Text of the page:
First and foremost, as we face a national emergency, I want all Vermonters to know that my office is here to help. Please do not hesitate to be in touch if we can be of assistance on our website or by phone: 802-862-0697 or 1-800-339-9834. Please know that our call volume may be higher than normal and you may have to leave a message during business hours. My staff will be checking messages regularly and will call you back as soon as possible.
To my mind, one of the most important jobs of being a U.S. Senator is ensuring Vermonters are treated with respect and receive the assistance they need when dealing with federal agencies. If you are having trouble resolving a problem with a federal agency or program, my Senate office may be able to help. My staff will be at SEVCA’s Housing Resource Center on March 4th, 12:30-1:30, to meet with constituents.
Twice a year my office organizes trips for Vermont students to visit the Edward Kennedy Institute in Boston. To date, nearly 500 students have participated in their innovative programming on the legislative process, acting as senators for the day in a full-scale replica of the U.S. Senate chamber. “Vermont Day” is a wonderful opportunity for high school students to learn that democracy is not a spectator sport.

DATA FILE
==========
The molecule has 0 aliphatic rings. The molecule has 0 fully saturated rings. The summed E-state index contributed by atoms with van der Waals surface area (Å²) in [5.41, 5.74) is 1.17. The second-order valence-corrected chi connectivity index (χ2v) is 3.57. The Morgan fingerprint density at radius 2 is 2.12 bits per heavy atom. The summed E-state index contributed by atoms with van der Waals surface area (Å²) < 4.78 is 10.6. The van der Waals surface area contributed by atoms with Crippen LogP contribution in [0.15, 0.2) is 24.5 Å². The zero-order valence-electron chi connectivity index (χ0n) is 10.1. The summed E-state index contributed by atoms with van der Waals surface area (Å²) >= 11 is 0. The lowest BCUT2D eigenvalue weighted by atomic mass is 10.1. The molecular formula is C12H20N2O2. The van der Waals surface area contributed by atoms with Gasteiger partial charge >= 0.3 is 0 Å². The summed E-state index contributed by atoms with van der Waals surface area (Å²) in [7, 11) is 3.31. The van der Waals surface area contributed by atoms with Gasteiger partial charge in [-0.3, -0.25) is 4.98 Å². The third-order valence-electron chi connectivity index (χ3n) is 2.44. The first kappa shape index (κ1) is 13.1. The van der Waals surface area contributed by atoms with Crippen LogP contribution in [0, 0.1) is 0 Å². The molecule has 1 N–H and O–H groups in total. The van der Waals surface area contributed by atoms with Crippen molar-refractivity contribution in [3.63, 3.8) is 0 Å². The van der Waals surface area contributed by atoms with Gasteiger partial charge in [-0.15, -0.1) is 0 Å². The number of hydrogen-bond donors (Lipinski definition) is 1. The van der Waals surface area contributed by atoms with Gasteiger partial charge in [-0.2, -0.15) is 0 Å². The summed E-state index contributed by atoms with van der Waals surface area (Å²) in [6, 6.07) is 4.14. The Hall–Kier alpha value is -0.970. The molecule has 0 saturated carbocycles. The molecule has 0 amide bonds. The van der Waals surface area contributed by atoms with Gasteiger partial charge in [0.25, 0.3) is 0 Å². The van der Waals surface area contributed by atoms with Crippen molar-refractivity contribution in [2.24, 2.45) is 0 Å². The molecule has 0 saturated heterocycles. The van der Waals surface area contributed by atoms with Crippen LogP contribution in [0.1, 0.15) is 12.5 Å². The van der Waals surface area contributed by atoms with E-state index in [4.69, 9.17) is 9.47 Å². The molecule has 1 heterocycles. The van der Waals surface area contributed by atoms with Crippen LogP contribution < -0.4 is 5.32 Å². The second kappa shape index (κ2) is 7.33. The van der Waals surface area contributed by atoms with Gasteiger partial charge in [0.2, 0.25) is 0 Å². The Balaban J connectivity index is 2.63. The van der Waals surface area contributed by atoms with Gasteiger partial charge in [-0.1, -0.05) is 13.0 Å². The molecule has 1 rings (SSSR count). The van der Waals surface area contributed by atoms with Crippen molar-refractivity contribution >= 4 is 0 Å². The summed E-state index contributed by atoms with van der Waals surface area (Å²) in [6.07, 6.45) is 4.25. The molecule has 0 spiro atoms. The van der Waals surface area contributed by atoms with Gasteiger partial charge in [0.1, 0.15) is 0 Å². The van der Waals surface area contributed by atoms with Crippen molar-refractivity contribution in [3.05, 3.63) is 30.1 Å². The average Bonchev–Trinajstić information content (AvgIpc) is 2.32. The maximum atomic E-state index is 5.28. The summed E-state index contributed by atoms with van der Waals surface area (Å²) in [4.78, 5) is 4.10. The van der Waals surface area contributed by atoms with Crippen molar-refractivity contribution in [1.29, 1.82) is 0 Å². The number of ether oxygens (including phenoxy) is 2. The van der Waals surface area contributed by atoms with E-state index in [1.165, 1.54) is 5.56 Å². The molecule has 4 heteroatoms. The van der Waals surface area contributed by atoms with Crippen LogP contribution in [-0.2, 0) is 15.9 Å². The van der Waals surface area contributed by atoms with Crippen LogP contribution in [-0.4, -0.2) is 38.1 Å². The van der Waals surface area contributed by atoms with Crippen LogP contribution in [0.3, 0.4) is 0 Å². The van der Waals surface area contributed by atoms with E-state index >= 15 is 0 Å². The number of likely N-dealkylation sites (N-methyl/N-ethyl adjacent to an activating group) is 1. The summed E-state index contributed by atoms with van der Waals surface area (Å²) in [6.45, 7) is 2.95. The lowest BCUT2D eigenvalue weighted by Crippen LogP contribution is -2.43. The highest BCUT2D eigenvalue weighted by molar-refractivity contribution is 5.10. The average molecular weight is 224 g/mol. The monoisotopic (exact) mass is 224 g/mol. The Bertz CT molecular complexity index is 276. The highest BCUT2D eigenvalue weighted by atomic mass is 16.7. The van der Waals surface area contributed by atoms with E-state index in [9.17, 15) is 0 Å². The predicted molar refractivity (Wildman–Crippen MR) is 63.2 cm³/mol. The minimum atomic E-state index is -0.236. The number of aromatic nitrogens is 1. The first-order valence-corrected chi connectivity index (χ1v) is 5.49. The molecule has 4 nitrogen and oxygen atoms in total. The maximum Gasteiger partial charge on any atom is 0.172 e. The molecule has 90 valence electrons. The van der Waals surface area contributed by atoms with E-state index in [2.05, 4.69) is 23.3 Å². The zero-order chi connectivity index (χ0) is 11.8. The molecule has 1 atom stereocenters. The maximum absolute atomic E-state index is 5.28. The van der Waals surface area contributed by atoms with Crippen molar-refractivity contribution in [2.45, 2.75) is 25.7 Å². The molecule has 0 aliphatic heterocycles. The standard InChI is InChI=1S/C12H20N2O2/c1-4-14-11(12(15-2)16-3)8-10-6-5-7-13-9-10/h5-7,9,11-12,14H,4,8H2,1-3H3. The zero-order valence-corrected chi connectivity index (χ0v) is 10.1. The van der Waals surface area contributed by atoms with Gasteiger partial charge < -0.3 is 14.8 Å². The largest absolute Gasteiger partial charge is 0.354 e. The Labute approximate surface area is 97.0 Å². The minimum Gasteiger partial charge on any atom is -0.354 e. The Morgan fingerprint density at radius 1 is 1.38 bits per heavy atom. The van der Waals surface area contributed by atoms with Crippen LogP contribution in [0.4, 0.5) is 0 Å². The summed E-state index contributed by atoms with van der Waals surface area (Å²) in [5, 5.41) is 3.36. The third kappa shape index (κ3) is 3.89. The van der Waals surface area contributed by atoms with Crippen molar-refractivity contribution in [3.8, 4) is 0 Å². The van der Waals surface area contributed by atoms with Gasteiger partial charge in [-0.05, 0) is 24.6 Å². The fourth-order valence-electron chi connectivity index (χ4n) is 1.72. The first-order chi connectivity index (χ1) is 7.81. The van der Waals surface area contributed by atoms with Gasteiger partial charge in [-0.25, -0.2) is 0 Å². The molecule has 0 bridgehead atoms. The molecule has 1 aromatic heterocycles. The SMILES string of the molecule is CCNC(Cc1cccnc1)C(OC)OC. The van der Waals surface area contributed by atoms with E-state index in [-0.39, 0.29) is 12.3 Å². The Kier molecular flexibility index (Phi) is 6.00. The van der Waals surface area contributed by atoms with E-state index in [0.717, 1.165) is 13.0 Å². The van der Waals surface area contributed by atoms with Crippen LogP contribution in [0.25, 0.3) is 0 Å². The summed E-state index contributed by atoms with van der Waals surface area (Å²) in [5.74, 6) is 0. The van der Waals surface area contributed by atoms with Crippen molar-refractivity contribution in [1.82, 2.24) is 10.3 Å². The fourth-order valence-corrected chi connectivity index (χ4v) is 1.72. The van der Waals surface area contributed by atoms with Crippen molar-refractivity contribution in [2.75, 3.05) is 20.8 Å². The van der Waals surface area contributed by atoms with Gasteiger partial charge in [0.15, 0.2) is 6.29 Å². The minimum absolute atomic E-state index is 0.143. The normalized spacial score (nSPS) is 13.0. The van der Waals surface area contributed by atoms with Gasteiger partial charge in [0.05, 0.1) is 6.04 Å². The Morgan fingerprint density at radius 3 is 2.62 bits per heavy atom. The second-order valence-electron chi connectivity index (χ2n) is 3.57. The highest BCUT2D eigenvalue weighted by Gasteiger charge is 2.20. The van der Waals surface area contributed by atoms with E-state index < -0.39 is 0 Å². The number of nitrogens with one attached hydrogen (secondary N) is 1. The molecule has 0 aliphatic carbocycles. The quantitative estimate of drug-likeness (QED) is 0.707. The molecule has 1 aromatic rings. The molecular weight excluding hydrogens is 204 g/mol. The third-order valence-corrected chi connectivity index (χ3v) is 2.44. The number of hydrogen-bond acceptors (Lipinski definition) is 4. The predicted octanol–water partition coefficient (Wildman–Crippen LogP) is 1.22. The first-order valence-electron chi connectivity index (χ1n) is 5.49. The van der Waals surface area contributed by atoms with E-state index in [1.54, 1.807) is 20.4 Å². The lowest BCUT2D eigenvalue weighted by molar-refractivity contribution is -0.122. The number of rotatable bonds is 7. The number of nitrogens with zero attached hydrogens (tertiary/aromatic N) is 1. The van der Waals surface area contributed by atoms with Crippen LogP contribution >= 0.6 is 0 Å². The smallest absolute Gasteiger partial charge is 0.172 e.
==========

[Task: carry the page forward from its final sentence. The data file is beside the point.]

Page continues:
Today, along with Sen. Jeff Merkley and Sen. Ed Markey, I introduced the Prevent Future American Sickness act to require the cleanup of a class of toxin, so-called “forever chemicals”— known by their acronym PFAS — from America’s drinking water. New laboratory testing found that PFAS are prevalent in the tap water of 43 American cities. Environmental Working Group scientists now believe PFAS compounds are likely detectable in all major water supplies in the United States and that previous studies dramatically underestimated these toxins’ pervasiveness.